You’ve probably heard the saying, “Light hands, light mouth.” I disagree with that. I say, “Light hands that pick up softly and= hands that release quickly make a horse’s mouth light.”
For example, you could pick up gently on the reins and be very light, but if your horse roots against that pressure and flips his nose out or pulls on the reins, if you don’t make him feel uncomfortable by increasing the pressure on the reins (or in some way make him feel uncomfortable for the behavior) you’re going to be teaching him that pulling against the bit is acceptable because there’s no consequence for it. If you let the horse lean on the bit, he will remain heavy and stiff, and it will be difficult to progress his training.
On the other hand, if you pick up on the reins and make contact and don’t release back to the horse when he softens and gives, your horse won’t get soft, either. Releasing pressure is the horse’s reward for doing the right thing. Knowing when to release pressure is when feel and timing come into play. Remember this: The quicker you release, the quicker the horse understands. Horses just want us to stop pulling on them. They dream about it out in the pasture and in their stalls. You can make it a reality for your horse by teaching him that as soon as he softens, he’ll get an instant release of pressure.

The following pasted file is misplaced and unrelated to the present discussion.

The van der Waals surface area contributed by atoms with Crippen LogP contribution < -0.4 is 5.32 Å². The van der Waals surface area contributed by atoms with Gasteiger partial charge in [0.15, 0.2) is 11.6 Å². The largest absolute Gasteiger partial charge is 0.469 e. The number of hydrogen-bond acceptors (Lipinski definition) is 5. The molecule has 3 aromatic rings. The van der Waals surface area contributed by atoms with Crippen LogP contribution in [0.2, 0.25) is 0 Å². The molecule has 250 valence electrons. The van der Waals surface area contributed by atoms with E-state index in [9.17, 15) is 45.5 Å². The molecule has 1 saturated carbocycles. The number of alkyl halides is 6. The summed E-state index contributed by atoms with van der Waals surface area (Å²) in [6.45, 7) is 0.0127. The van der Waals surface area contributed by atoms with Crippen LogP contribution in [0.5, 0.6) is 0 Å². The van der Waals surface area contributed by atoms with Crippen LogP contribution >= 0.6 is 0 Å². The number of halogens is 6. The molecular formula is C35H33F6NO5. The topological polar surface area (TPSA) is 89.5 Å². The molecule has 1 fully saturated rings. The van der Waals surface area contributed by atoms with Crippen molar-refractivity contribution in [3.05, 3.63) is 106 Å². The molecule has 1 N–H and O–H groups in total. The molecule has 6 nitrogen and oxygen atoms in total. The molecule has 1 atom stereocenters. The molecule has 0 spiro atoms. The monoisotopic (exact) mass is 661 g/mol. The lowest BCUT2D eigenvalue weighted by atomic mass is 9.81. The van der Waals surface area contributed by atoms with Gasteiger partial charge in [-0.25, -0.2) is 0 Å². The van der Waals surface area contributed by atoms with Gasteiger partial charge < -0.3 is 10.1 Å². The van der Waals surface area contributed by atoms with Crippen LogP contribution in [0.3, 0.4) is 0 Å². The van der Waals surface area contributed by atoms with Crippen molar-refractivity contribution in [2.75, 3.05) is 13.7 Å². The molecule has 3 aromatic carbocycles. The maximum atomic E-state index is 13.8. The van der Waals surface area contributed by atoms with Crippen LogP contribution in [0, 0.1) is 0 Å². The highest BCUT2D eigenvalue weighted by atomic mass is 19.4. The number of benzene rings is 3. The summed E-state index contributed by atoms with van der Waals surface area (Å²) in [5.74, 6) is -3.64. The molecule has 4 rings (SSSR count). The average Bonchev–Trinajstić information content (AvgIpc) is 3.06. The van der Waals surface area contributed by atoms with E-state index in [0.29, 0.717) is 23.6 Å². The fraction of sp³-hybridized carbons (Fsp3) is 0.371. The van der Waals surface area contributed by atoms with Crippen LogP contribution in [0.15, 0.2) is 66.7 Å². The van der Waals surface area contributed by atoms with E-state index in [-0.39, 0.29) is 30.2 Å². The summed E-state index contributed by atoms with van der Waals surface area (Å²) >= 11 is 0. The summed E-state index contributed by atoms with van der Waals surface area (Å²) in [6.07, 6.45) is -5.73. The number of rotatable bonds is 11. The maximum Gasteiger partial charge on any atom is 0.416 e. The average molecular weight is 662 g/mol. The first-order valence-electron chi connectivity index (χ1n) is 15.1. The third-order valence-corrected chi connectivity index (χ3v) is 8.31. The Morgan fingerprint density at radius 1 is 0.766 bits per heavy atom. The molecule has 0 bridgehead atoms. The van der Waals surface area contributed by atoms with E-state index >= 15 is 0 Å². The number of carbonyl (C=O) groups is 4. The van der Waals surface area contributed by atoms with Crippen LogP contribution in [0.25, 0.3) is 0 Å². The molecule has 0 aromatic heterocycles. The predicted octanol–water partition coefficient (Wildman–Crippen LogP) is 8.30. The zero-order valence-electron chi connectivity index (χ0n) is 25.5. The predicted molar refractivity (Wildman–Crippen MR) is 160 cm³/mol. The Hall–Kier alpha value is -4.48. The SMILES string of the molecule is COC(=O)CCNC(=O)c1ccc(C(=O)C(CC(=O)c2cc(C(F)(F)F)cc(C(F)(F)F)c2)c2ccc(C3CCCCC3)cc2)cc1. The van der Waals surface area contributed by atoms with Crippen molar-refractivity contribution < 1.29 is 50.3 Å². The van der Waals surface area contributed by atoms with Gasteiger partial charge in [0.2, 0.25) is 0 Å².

About Clinton Anderson
Born and raised in Australia, Clinton grew up with a love of horses. Although he lived in the city with his father, Rob, mother, Cheryl, and sister, Andrea, he looked forward to the weekends he got to spend on his grandparent’s farm where his grandmother would give him rides on her old Thoroughbred mare. By the age of 12, he began playing polocrosse and was eventually chosen= for a national team representing his state. In 2001, he became the first clinician to create a made-for-TV horse training program that aired on RFD-TV. The use of untrained horses and a variety of topics covering common problems faced by horse owners quickly made Downunder Horsemanship the network’s number one equine program.
Nearly 15 years after establishing Downunder Horsemanship, Clinton continues to instruct horsemanship clinics, presents Walkabout Tours across the country, produces two television shows, hosts an internet TV website and is constantly creating comprehensive study kits and training tools to make learning horsemanship as accessible and easy as possible. Clinton and Downunder Horsemanship are recognized as world leaders in the equestrian industry and continue to offer the very best in innovation, inspiration and instruction.